A new collision-mitigation technology expected next year from Bendix Commercial Vehicle Systems will warn a truck driver when a crash with a stationary vehicle is imminent and—if he or she does not respond fast enough—slow down the truck automatically. Current systems can use the brakes to match the speed of forward-moving vehicles but warn truck drivers only of stopped ones.

Believed to be the first of its kind for commercial vehicles in North America, Bendix's next-generation safety technology combines vehicle-stability, adaptive-cruise and lane-departure controls, which use ABS brakes, forward-radar sensors and cameras.

"This will bring them together and allow the radar, camera and brake systems to talk to each other," says T.J. Thomas, director of marketing and customer solutions for Bendix's controls group. The current system can detect only a metallic object in the path of the truck and give the driver up to three seconds of warnings, he adds.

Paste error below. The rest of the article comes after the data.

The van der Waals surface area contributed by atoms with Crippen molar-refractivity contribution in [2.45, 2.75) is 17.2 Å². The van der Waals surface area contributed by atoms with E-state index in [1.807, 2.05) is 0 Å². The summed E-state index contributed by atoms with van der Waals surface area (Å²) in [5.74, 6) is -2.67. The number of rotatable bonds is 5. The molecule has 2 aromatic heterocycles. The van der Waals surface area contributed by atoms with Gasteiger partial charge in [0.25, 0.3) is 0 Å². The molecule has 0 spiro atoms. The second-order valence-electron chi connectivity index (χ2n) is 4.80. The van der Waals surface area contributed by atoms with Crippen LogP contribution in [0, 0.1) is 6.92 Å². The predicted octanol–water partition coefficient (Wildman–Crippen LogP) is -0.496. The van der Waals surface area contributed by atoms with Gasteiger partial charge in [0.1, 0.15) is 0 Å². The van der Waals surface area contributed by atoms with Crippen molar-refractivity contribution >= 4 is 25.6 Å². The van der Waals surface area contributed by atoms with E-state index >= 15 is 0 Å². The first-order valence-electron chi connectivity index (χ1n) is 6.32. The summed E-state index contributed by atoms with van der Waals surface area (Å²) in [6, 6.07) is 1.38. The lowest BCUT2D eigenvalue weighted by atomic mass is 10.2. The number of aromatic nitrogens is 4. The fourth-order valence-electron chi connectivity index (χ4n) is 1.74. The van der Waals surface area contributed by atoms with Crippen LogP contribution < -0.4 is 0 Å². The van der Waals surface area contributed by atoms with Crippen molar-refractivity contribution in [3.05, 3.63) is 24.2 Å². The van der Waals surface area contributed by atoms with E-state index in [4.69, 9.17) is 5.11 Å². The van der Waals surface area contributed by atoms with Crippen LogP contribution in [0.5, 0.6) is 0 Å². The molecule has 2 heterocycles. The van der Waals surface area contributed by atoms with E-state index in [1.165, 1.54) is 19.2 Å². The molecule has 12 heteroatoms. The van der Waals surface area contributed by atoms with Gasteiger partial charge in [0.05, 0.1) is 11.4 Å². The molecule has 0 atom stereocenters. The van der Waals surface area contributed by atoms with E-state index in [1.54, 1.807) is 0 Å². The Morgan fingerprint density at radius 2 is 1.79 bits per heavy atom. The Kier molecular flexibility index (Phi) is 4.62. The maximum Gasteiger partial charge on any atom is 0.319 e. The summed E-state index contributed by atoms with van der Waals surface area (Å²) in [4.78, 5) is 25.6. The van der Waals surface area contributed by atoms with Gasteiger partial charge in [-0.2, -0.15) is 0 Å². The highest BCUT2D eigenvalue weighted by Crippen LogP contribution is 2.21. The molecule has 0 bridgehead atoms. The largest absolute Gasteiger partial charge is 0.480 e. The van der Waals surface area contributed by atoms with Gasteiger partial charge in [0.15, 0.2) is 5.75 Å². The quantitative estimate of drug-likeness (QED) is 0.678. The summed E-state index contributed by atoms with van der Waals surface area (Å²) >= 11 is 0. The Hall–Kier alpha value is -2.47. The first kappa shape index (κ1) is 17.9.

About 10% of all new highway tractors are equipped with collision-mitigation technologies, Bendix estimates. The number is growing as regulators, insurance companies and fleet owners look to reduce the risk of driver distractions and fatigue.

A rule pending at the National Highway Traffic Safety Administration would require vehicle-stability controls on heavy trucks. Experts predict that, by 2020, anti-collision controls such as the one Bendix is unveiling next year also will be required. Mandating the technology "is a possibility because it addresses key accident scenarios that are on the road," Thomas says.

Such systems have the potential to reduce more accidents than current ones, regulators estimate. Systems that react to non-moving objects would cut rear-end crashes by 28%, fatalities by 44% and injuries by 47%, NHTSA reports.